An article published in Mediaeval Archaeology this week raises some questions about the origins of the Uig Chessmen. From the BBC today:
New research has cast doubt on traditional theories about the historic Lewis Chessmen. The 93 pieces – currently split between museums in Edinburgh and London – were discovered on Lewis in 1831.
But the research suggests they may have been used in both chess and Hnefatafl – a similar game that was popular in medieval Scandinavia. It also casts doubt on the traditional theory that the ivory pieces were lost or buried by a merchant.
The research was led by Dr David Caldwell of the National Museum of Scotland, who believes the Lewis chessmen were more likely to have belonged to a high-ranking person who lived on Lewis. Read on »
The paper questions the findspot – long established here to have been in the dunes on the edge of Traigh Uig – and inevitably the legends that have come to be associated with the find; and also the identity of Malcolm Sprot, of whom there is “no record” after 1831. (We know his family was evicted from Pennydonald and he died shortly thereafter; his relations are still in Uig.)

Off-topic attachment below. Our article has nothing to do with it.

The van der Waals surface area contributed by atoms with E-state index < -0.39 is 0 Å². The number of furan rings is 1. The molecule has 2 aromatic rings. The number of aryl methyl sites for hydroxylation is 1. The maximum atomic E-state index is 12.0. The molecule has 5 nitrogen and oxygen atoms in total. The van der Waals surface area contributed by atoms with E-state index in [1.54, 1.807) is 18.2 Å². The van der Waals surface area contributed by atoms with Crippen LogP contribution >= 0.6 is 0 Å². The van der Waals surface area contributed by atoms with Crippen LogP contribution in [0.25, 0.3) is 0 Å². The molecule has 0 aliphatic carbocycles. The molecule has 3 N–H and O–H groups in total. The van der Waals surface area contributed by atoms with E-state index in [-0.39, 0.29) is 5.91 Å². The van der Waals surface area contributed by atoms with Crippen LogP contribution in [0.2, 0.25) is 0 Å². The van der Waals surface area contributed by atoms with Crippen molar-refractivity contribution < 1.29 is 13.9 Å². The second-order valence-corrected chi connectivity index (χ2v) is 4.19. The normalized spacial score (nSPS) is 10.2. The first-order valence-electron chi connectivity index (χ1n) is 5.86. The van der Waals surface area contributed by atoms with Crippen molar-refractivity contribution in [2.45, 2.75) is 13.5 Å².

The piece also suggests the chessmen may have been used for Hnefatafl, a mediaeval table game which it says has not survived into modern times… not strictly true, as we sell Hnefatafl sets at Uig Museum (£22 including P&P – just ask.)
I can imagine some Uigeachs disagreeing violently with the conclusions in the paper, but it does offer some discussable theories and a very detailed bibliography. A copy is available to peruse in the Museum.
And we get a wee mention in the footnotes.
Meanwhile, the Radio Café (BBC) today was all about the chessmen, with the authors of this paper including a facial-reconstruction expert; listen again on iPlayer, until 17 November.